Now that you have some background, let us again turn to the question, “how will ChatGPT impact Agile?” There will be those that use ChatGPT to provide answers for Agile theory and questions. If you want to write an Agile article, it will help provide input and insight, although you have to be aware that the value of the information is only as good as what it pulls from. Think of ChatGPT as another resource to help you think through your ideas on agile topics and how it may help you in your Agile transformation. However, just remember, it is just a tool like other tools.     

It is unlikely that ChatGPT will take over Agile roles and the art of the transformation. A big part of Agile transformation is discovering, observing, and experimenting on what will work and what will make progress. Remember, when defining Agile, it really implies a transformation. This is a combination of doing agile and more importantly being agile. This means transforming mindset and culture. It is currently unlikely that ChatGPT will have this capability as transformations are complex with the real need to experiment (e.g., probe, sense, response) toward progress.  Coaches and consultants are still important to help transform organizations and more importantly to help leaders and teams make the mindset-shift to truly becoming Agile. 

Monday, January 30, 2023

Breaking Bad Story Point Anti-Patterns

There is occasional controversy in the Agile coaching community on whether to apply Story Points on user stories. This often stems from the challenge where some think that story points are a direct replacement for estimation and an expectation of precision while others suggest that instead of story point sizing, we should focus on focusing on small pieces of work. In other words, when applying a practice (e.g., story points), a bad pattern is implemented which is opposed to the way practice is meant to be applied. This is known as an anti-pattern. Anti-patterns lead to results that are counterproductive to the intent of the practice and reduce their effectiveness. In other words, not good. 

What is Story Point Sizing? 

Before we go further, let’s take a moment to define what is a story point? A story point is a unit of measure describing the size, complexity, and risk to gauge the amount of work needed to complete a particular user story. 

Story points are also a relative measure to a specific team. Every team creates their own story point sizing framework based on the type of work they do, the skills and experience of the team, and what they personally perceive to be a small, medium, or large amount of work. The team collaboratively determines the story points for each story based on its perceived size, complexity, and risk. 

Story points are often correlated with small, medium, and large sized work. Some use the Fibonacci as it provides a numeric distribution that can be used to differentiate between sizes of work typically using 1, 2, 3, 5, 8, 13, 21. When using Fibonacci numbers, 1, 2, and 3 are aligned with small work, 5 and 8 are medium sized work, and 13 and 21 denote large pieces of work. 

Velocity is a metric that can help a team understand their sustainable pace by identifying the amount of story points of work a team can complete in an iteration. In each case (e.g., story points and velocity), this is why you should not compare the story point velocity across different teams. Story points and velocity are very specifically a team measure and should not be tampered with by those outside of the team.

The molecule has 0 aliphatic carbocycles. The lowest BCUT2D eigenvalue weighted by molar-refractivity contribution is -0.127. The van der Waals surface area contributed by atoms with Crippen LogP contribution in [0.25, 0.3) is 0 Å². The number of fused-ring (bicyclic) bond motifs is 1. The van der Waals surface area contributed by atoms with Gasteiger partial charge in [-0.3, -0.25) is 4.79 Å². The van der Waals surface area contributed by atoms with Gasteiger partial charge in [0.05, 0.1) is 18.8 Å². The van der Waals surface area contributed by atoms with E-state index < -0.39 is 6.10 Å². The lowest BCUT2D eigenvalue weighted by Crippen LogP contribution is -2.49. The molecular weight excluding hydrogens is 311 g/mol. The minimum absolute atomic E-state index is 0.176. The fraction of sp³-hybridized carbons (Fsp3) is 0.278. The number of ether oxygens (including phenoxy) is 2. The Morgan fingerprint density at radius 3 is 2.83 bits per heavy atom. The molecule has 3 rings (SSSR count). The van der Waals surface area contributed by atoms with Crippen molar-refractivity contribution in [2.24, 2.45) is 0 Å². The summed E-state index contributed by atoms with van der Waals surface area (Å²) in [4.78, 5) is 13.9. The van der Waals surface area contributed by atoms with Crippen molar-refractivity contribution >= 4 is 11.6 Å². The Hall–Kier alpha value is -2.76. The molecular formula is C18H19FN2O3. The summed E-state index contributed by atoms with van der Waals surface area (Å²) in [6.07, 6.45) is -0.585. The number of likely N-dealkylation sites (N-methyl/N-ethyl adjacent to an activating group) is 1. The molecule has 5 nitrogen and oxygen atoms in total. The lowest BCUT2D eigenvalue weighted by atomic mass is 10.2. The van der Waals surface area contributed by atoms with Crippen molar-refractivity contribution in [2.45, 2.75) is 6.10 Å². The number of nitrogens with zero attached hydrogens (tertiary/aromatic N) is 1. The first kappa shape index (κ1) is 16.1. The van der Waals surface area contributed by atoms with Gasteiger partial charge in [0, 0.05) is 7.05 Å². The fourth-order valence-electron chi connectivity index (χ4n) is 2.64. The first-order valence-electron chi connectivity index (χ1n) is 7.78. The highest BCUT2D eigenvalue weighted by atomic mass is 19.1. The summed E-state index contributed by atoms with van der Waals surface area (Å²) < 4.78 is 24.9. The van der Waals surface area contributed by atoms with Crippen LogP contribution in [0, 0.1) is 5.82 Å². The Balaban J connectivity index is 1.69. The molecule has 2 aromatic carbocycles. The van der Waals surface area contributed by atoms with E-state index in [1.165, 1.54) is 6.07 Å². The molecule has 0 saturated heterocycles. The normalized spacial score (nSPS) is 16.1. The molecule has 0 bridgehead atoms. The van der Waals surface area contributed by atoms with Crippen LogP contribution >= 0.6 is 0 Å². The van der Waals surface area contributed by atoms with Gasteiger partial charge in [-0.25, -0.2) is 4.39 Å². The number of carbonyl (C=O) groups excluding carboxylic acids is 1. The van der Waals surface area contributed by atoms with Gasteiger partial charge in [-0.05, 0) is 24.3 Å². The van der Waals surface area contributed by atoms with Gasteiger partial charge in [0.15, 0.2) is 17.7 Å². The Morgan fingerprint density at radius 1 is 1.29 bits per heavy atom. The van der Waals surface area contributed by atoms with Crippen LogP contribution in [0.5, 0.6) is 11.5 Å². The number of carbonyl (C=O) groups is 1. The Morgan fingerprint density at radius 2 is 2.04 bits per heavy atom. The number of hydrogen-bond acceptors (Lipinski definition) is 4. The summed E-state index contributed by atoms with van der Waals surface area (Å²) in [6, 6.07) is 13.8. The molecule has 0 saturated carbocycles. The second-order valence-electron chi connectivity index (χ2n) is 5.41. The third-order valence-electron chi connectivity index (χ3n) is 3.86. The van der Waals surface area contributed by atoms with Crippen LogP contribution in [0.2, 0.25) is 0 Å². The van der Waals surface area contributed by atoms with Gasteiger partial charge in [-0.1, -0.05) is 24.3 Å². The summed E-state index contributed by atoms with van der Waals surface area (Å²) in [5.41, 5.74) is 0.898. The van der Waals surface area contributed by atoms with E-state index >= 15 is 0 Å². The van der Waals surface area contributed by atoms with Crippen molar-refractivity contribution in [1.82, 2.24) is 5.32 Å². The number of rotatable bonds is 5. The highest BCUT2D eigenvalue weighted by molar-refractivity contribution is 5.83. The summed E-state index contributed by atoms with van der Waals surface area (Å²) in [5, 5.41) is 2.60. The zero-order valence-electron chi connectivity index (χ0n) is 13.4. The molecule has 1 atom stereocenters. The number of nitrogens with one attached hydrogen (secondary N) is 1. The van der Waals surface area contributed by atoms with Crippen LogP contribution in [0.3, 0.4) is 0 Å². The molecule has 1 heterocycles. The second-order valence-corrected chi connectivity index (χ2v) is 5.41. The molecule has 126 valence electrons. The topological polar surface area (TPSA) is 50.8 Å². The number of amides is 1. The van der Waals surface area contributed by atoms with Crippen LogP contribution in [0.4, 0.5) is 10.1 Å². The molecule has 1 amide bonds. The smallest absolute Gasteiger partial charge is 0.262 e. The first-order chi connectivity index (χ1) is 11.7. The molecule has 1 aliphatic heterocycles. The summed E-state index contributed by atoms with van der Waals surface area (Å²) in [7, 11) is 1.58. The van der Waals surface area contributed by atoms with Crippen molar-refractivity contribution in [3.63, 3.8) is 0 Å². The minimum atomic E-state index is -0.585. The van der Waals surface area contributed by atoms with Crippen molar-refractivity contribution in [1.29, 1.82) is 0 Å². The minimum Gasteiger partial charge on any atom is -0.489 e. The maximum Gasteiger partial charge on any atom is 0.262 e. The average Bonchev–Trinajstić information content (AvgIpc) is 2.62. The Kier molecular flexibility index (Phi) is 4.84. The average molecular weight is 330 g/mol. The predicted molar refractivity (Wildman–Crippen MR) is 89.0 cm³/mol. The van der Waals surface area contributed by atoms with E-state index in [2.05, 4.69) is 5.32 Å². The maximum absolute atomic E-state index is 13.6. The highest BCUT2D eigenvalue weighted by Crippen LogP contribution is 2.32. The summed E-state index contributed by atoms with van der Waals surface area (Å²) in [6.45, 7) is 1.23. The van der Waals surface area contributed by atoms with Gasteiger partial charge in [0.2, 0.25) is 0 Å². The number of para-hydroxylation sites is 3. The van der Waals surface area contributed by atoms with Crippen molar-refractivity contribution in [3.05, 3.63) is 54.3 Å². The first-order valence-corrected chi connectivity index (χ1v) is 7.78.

Anti-patterns of applying Story Points 

The reason there is concern surrounding applying story points is the ways it gets applied. As mentioned, story points are a combination of size, complexity, and risk of that specific piece of work (aka., user story). This means they are not meant to be used as a predictor or for accuracy. Here are several anti-patterns of story points in the way they get applied: 
  • Unfit Translation anti-pattern - Some apply story point sizing as if it is nothing more than an estimate of hours and days (and weeks and months). There is often a direct translation of small, medium, and large to days. 
  • Pretend Certainty anti-pattern - There is often ascribed a sense of certainty when applying story point sizing where it gets used to predict when work will get done. At best, it can help with understanding progress, but you would never estimate “all” of the work up front anyway as priorities (and requirements) tend to shift so it would be a waste to do so. 
  • Pretend Precision anti-pattern – There is precision when using story points which isn’t appropriate. The numbers that story points represent are meant to be ball-park numbers as it is an amalgamation of size, complexity, and risk. 
  • Contrived Comparison anti-pattern – Some organizations attempt to compare story points and velocity across teams even though they are relative to the team’s composition and the type of work they focus on. This is inappropriate and decreases the integrity of story points and velocity. 
  • Effort Tampering anti-pattern – This occurs when someone outside of the team (usually management) attempts to influence the amount a work a team does by insisting on improvement. This impacts the integrity of the story point sizing framework and the velocity data as those are meant specifically for that team to have meaning. 
  • Inflation anti-pattern – This can be the result of when someone outside of the team applies the Effort Tampering anti-pattern by attempts to make the team “work harder”. The result may be that the team inflates their numbers to ‘satisfy’ the influencer and effectively impact the integrity of the story point sizing framework. 
  • Productivity anti-pattern – This is when story points and velocity get conflated as a productivity measure by those outside of the team. They are not productivity measures and will warp the intent of both story points and velocity. 

Mending Anti-Patterns  

The best way to eliminate or reduce anti-patterns, is to first understand what anti-patterns look like (see Anti-Pattern section above and search of other information on anti-patterns). Then do detective work to uncover what anti-patterns may exist. Follow this with determining an action to remove or eliminate them. You can do this through a theme-based retrospective where the focus is on identifying anti-patterns. 

Anti-patterns within an organization are more commonplace than you think. They are often due to a lack of clarity of what are story points, how they should be applied, and a lack of awareness that they are specifically a team-based measure. There may also be management or team member influence to use the practice or technique incorrectly. If too many of these anti-patterns exist, then the value of using story points as a team measure and as an instructive tool to help team gauge what is considered small diminishes.